Two planks and a passion book
Night Performance at Two Planks and a Passion Theatre, Ross Creek, Nova Scotia
Two Planks and a Passion: The Dramatic History of Skiing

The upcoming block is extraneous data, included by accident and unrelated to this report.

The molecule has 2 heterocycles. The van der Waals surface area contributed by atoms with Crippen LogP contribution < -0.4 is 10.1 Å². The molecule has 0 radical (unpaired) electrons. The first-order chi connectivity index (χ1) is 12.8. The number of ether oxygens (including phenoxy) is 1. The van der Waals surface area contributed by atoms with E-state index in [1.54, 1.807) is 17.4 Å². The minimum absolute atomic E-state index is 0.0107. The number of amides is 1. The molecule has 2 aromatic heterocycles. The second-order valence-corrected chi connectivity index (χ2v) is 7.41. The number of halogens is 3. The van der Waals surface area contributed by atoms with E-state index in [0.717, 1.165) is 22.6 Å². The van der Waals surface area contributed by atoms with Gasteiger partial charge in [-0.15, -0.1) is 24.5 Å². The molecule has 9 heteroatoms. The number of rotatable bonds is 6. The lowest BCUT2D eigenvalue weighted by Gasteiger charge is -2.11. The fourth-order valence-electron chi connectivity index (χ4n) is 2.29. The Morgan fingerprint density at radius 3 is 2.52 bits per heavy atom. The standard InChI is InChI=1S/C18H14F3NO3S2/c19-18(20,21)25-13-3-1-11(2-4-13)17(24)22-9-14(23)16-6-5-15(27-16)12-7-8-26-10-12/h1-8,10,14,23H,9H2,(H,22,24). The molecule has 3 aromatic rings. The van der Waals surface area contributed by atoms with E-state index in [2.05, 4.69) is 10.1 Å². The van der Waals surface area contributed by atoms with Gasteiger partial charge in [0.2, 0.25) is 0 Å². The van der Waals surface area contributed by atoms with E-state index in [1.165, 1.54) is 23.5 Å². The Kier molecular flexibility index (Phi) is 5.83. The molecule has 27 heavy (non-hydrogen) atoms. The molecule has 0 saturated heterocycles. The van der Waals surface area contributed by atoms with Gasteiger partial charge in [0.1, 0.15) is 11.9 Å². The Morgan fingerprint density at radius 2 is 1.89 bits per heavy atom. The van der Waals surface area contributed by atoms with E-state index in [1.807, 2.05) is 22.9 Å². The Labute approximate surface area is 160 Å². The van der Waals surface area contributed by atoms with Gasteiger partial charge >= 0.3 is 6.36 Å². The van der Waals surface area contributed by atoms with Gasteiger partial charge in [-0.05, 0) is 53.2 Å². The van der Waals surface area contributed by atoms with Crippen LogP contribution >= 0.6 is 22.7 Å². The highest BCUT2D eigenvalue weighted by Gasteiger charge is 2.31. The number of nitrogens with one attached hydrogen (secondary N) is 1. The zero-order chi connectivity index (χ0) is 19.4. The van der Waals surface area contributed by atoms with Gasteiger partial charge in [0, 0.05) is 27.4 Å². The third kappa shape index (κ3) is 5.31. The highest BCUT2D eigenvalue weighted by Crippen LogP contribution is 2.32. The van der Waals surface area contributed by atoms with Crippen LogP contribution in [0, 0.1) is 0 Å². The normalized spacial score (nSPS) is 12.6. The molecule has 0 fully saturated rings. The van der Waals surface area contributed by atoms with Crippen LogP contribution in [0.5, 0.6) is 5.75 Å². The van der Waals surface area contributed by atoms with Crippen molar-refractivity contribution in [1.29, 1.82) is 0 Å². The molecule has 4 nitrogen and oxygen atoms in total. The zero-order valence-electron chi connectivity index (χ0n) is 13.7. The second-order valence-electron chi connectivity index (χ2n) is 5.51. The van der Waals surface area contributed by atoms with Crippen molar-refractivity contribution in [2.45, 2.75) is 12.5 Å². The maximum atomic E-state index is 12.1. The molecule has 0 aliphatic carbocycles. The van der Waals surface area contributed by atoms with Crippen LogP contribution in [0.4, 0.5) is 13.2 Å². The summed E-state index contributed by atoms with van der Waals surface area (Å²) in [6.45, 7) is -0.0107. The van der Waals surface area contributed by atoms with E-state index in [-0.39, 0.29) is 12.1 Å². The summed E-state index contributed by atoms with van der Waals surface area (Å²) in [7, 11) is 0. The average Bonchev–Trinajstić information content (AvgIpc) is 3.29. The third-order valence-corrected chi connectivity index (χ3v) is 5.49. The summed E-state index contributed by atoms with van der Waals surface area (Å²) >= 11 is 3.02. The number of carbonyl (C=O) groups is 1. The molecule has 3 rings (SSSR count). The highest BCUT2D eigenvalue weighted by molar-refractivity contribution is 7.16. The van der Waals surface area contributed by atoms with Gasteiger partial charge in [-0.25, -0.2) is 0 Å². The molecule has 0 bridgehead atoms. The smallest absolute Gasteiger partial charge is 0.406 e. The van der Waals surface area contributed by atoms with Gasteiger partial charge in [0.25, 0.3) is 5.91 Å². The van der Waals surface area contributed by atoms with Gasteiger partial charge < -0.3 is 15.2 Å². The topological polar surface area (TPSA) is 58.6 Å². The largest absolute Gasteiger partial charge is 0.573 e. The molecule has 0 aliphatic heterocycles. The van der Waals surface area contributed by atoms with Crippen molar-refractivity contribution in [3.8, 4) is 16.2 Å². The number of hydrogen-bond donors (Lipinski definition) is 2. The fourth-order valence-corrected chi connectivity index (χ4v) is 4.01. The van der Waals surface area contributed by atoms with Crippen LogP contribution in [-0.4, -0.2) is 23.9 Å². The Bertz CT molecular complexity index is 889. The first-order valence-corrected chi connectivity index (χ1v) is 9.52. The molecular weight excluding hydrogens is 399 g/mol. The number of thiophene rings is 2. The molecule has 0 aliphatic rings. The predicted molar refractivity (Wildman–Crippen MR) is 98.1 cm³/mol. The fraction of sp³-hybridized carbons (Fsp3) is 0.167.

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When, in , Amundsen became the first man to raise a flag over the South Pole, one might have expected him to celebrate, or at least express quiet satisfaction at beating Scott's British team. Instead, his first reflections were that "the skiing has been partly good, partly bad". As Roland Huntford reminds us in a history of skiing full of intriguing surprises, his team saw themselves not as explorers, but as skiers. We are used to the commonplaces about why Amundsen beat Scott: that the Norwegians preferred huskies to ponies, took a better route, and were better led — this last an idea introduced by Huntford in his iconoclastic and influential biography of Scott. The idea that they got there first because they were better at skiing the British apparently had a "defective technique" is a further humiliation, particularly now that as a nation we quite fancy ourselves on the slopes. But Norway had been skiing for a few thousand more years than we had.